Pussy Galore (Honor Blackman) introduces herself to James Bond (Sir Sean Connery), who replies "I must be dreaming." The original script had Bond replying "I know you are, but what's your name?" This was deemed too suggestive, and was changed or bleeped in some markets around the world, especially for the country of India.

Sir Sean Connery hurt his back during the fight sequence with Harold Sakata (Oddjob) in Fort Knox. The incident delayed filming, and some say that Connery used the injury to get a better deal out of the producers for the next 007 movie.

The producers wanted Orson Welles to play Auric Goldfinger, but Welles was too expensive. Then Gert Fröbe began arguing over his salary (he wanted ten percent from the movie's earnings), prompting the producers to wonder whether Welles would have been cheaper after all.

Ian Fleming partially based the title character of his original 1959 novel "Goldfinger" on the controversial Modernist architect Erno Goldfinger. When he learned that Fleming was naming the villain of his new James Bond novel "Goldfinger", the architect threatened to file a lawsuit against Fleming's publisher in an effort to stop the book's publication. Fleming's publisher then contacted the author to inquire whether Fleming might consider renaming the character, and the novel. Fleming replied that he'd be delighted to alter the name, if he could change the name of the character, and the novel, to "Goldprick". Fleming's publisher quietly settled the architect's lawsuit out of court.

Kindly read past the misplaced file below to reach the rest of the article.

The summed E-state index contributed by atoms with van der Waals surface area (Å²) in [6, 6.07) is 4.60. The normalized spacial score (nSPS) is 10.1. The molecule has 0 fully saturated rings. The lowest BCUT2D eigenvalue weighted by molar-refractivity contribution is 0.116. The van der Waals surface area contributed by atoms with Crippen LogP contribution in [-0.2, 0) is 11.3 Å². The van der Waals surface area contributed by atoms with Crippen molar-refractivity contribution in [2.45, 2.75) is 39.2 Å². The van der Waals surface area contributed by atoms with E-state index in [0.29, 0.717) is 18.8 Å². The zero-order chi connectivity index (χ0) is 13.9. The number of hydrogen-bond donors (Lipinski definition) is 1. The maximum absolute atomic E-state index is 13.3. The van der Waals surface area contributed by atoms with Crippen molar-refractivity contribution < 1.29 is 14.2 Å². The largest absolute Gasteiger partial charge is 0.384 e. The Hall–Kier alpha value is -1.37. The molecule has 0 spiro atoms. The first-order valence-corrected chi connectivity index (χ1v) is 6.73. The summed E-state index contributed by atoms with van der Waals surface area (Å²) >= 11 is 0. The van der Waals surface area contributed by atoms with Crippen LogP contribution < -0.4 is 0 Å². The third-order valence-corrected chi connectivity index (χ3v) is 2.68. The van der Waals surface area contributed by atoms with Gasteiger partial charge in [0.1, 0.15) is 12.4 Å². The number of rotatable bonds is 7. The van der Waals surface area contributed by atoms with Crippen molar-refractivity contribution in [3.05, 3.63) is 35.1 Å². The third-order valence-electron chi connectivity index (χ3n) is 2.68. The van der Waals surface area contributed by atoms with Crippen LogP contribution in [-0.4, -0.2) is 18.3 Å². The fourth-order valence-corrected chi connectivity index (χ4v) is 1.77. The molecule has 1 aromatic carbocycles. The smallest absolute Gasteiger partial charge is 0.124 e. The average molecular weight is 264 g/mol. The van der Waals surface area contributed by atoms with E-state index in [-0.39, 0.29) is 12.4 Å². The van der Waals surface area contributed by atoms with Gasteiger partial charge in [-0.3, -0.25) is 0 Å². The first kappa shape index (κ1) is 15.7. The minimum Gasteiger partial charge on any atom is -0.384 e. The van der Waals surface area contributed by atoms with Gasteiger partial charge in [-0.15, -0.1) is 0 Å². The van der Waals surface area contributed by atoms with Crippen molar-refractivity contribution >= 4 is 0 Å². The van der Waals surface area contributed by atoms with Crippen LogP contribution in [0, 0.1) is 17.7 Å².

Honor Blackman quit her role as Cathy Gale on "The Avengers (1961)" to appear in this movie. A 1965 episode of "The Avengers (1961)" made a sly reference to this by having John Steed receive a Christmas card from Cathy Gale, sent from Fort Knox, Kentucky.

Goldfinger wears yellow or a golden item of clothing in virtually every scene. In the one that he appears not to, in which he wears a U.S. Army Colonel's uniform, he carries a golden revolver. Thus, in the chronology of James Bond films, he is the first "man with a golden gun".

As with the first two James Bond movies, Ian Fleming visited the set during April 1964. He visited D Stage at Pinewood Studios where they were filming the U.K. set of the Fontainebleu Hotel pool scene. Sadly, he died a little less than a month before the movie's release on August 12, 1964.

The role of Oddjob was the first screen role for Japanese-American weightlifter and professional wrestler Harold Sakata. It was such a success that it started a second career in movies, television and commercials. For some of these appearances, he would be billed as 'Harold "Oddjob" Sakata.' He also appeared in The Poppy Is Also a Flower (1966), which was based on an Ian Fleming story and directed by Bond director Terence Young.

Sir Sean Connery, who was married to Diane Cilento at the time, wore a flesh-colored bandage (clearly seen in some production stills) over his wedding ring while filming.

Gert Fröbe once said of his role as Goldfinger: "I am a big man, and I have a laugh to match my size. The ridiculous thing is that since I played Goldfinger in the James Bond film, there are some people who still insist on seeing me as a cold, ruthless villain, a man without laughs."

The first Bond movie to be shown on U.S. commercial television, on Sunday, September 17, 1972, earning the highest Nielsen ratings for a single movie on television up to that time. Forty-nine percent of the nation's viewers tuned in that night, and ABC, which showed the movie, retained the exclusive commercial U.S. television rights to the Bond film series for the next twenty-eight years.